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It's Doherty and I'm Free

Augustus 'Gus' Doherty (1867-1936)

Raised in extreme isolation, in a society where money was almost unknown, many people not seeing any form of currency until they were adults, it was not until Gus was a young man that he had worn his first pair of boots. Pine was bartered with visiting ships for various goods and supplies. As part of his barter, Gus had obtained a pair of boots. He sat down on the beach and pulled the stiff leather over his wide feet. He stood up and slowly walked backwards in them, staring fascinated at the strange imprints they left in the sand. After 20 metres he sat down again, took the boots off and hung them by the laces round his neck so as not to wear them out unnecessarily.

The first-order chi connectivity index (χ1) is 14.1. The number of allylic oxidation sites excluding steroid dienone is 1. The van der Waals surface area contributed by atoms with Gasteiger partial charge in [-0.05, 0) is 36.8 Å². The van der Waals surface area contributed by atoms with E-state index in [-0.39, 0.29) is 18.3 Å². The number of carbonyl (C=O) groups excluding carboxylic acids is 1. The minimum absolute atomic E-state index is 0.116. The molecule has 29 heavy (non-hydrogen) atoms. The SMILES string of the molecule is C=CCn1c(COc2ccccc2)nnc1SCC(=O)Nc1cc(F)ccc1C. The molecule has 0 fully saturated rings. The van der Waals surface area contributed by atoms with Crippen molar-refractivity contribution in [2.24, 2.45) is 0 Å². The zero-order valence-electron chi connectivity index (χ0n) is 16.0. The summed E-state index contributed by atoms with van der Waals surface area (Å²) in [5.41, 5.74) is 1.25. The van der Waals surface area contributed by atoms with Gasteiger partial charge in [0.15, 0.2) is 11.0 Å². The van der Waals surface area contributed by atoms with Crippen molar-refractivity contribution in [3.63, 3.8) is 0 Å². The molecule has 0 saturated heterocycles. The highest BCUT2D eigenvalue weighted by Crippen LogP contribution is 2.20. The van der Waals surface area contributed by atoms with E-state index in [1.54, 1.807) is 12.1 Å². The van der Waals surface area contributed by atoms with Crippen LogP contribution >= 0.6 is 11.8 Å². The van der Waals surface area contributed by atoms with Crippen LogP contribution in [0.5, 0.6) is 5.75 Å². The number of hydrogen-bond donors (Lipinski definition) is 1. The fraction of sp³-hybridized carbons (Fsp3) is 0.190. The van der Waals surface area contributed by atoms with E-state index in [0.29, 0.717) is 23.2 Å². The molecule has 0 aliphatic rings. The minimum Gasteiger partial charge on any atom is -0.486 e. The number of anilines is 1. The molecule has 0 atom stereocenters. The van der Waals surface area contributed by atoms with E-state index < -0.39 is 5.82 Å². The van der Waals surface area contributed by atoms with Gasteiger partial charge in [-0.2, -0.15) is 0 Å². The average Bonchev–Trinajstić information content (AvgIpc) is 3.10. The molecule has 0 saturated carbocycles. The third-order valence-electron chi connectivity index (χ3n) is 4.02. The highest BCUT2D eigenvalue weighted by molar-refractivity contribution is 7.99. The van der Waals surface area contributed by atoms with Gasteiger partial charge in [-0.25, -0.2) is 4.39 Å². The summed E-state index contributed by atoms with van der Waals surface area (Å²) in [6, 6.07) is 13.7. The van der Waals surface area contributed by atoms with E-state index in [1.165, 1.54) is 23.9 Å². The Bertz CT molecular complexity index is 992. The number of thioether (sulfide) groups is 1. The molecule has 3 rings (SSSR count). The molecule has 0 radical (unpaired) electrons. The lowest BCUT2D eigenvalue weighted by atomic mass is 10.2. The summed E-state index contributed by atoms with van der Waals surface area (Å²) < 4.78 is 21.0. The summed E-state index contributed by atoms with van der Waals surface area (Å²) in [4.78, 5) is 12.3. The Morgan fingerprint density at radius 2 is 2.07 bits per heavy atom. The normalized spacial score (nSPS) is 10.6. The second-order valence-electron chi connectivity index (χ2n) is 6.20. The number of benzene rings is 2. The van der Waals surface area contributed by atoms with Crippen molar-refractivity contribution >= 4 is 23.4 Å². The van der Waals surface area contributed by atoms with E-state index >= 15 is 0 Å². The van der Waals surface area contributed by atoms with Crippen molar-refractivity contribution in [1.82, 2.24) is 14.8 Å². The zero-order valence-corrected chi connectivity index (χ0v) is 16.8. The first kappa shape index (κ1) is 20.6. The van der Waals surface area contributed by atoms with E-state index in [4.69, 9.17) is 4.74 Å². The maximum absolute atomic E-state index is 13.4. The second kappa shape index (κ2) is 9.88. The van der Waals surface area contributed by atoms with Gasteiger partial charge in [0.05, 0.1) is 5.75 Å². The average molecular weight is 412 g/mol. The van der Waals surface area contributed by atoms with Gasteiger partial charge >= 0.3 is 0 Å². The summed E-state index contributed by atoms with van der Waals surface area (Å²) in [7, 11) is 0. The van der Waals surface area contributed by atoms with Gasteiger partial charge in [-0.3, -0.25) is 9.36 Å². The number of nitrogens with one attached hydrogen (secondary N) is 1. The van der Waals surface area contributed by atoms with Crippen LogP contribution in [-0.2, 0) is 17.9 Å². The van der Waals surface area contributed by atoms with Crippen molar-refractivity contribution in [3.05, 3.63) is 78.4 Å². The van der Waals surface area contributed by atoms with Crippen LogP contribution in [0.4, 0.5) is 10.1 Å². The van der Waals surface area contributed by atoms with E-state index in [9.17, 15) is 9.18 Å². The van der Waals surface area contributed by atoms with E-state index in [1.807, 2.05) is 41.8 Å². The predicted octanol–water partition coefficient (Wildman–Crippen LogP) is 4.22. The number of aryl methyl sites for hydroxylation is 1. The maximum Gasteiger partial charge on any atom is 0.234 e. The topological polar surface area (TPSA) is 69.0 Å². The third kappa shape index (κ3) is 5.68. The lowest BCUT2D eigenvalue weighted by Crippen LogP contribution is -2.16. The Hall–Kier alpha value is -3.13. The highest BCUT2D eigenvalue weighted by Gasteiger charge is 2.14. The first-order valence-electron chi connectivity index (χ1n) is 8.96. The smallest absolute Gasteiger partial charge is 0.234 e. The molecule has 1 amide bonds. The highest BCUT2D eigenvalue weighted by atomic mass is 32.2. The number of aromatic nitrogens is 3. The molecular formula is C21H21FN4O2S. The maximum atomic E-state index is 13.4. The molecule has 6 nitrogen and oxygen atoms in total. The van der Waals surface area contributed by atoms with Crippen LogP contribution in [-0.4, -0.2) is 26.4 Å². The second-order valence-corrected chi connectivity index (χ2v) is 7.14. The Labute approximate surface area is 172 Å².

- Richard Flanagan, from A Terrible Beauty (1985)

Gus Doherty, the 6th son born to Tom and Agnes Doherty, would have known piners’ camps such as this one near Zeehan, photographed c.1900 by John Watt Beattie (1859–1930).
Gus Doherty, the 6th son born to Tom and Agnes Doherty, would have known piners’ camps such as this one near Zeehan, photographed c.1900 by John Watt Beattie (1859–1930).

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